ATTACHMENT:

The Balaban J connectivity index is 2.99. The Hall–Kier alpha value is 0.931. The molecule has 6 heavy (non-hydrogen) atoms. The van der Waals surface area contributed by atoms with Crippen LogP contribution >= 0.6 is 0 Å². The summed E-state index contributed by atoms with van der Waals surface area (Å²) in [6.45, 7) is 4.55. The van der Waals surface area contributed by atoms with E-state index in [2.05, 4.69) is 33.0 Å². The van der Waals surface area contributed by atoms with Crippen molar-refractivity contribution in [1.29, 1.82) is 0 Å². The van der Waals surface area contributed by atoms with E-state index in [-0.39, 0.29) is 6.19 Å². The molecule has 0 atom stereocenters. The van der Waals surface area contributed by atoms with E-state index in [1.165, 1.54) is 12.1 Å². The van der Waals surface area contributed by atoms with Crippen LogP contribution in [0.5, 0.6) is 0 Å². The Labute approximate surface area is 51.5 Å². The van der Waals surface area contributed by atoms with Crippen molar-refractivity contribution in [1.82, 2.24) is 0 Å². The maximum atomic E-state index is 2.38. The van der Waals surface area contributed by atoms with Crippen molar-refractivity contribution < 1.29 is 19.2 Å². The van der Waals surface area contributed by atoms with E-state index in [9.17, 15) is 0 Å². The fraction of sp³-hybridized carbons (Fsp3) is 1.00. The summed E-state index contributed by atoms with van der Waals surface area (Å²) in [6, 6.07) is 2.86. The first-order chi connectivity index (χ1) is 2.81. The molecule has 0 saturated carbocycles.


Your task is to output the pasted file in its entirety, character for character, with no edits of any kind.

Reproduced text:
The Balaban J connectivity index is 2.99. The Hall–Kier alpha value is 0.931. The molecule has 6 heavy (non-hydrogen) atoms. The van der Waals surface area contributed by atoms with Crippen LogP contribution >= 0.6 is 0 Å². The summed E-state index contributed by atoms with van der Waals surface area (Å²) in [6.45, 7) is 4.55. The van der Waals surface area contributed by atoms with E-state index in [2.05, 4.69) is 33.0 Å². The van der Waals surface area contributed by atoms with Crippen molar-refractivity contribution in [1.29, 1.82) is 0 Å². The van der Waals surface area contributed by atoms with E-state index in [-0.39, 0.29) is 6.19 Å². The molecule has 0 atom stereocenters. The van der Waals surface area contributed by atoms with E-state index in [1.165, 1.54) is 12.1 Å². The van der Waals surface area contributed by atoms with Crippen LogP contribution in [0.5, 0.6) is 0 Å². The Labute approximate surface area is 51.5 Å². The van der Waals surface area contributed by atoms with Crippen molar-refractivity contribution in [1.82, 2.24) is 0 Å². The maximum atomic E-state index is 2.38. The van der Waals surface area contributed by atoms with Crippen molar-refractivity contribution < 1.29 is 19.2 Å². The van der Waals surface area contributed by atoms with E-state index in [9.17, 15) is 0 Å². The fraction of sp³-hybridized carbons (Fsp3) is 1.00. The summed E-state index contributed by atoms with van der Waals surface area (Å²) in [6, 6.07) is 2.86. The first-order chi connectivity index (χ1) is 2.81. The molecule has 0 saturated carbocycles.